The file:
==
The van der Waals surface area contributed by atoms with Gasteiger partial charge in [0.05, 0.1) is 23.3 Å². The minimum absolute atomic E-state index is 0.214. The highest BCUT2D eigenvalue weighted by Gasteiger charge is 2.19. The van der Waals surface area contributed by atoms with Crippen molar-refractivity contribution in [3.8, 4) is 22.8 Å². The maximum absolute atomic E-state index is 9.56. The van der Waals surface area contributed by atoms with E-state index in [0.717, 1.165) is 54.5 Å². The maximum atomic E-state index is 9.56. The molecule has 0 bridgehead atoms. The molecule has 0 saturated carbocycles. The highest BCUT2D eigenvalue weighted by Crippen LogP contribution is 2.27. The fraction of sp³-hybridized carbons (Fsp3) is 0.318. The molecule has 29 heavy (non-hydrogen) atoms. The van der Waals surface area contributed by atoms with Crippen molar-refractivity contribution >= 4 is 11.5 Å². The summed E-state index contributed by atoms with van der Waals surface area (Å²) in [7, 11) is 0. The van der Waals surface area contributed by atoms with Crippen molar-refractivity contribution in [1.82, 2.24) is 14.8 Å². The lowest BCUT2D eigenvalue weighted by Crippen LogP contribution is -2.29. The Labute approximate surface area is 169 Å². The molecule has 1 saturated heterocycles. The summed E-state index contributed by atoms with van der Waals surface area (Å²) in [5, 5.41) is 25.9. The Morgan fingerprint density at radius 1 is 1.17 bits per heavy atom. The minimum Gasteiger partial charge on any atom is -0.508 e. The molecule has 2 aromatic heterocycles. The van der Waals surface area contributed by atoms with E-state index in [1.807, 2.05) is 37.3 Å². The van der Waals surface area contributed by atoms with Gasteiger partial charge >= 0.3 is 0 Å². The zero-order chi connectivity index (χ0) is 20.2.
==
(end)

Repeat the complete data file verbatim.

The van der Waals surface area contributed by atoms with Gasteiger partial charge in [0.05, 0.1) is 23.3 Å². The minimum absolute atomic E-state index is 0.214. The highest BCUT2D eigenvalue weighted by Gasteiger charge is 2.19. The van der Waals surface area contributed by atoms with Crippen molar-refractivity contribution in [3.8, 4) is 22.8 Å². The maximum absolute atomic E-state index is 9.56. The van der Waals surface area contributed by atoms with E-state index in [0.717, 1.165) is 54.5 Å². The maximum atomic E-state index is 9.56. The molecule has 0 bridgehead atoms. The molecule has 0 saturated carbocycles. The highest BCUT2D eigenvalue weighted by Crippen LogP contribution is 2.27. The fraction of sp³-hybridized carbons (Fsp3) is 0.318. The molecule has 29 heavy (non-hydrogen) atoms. The van der Waals surface area contributed by atoms with Crippen molar-refractivity contribution >= 4 is 11.5 Å². The summed E-state index contributed by atoms with van der Waals surface area (Å²) in [7, 11) is 0. The van der Waals surface area contributed by atoms with Crippen molar-refractivity contribution in [1.82, 2.24) is 14.8 Å². The lowest BCUT2D eigenvalue weighted by Crippen LogP contribution is -2.29. The Labute approximate surface area is 169 Å². The molecule has 1 saturated heterocycles. The summed E-state index contributed by atoms with van der Waals surface area (Å²) in [5, 5.41) is 25.9. The Morgan fingerprint density at radius 1 is 1.17 bits per heavy atom. The minimum Gasteiger partial charge on any atom is -0.508 e. The molecule has 2 aromatic heterocycles. The van der Waals surface area contributed by atoms with E-state index in [1.807, 2.05) is 37.3 Å². The van der Waals surface area contributed by atoms with Gasteiger partial charge >= 0.3 is 0 Å². The zero-order chi connectivity index (χ0) is 20.2.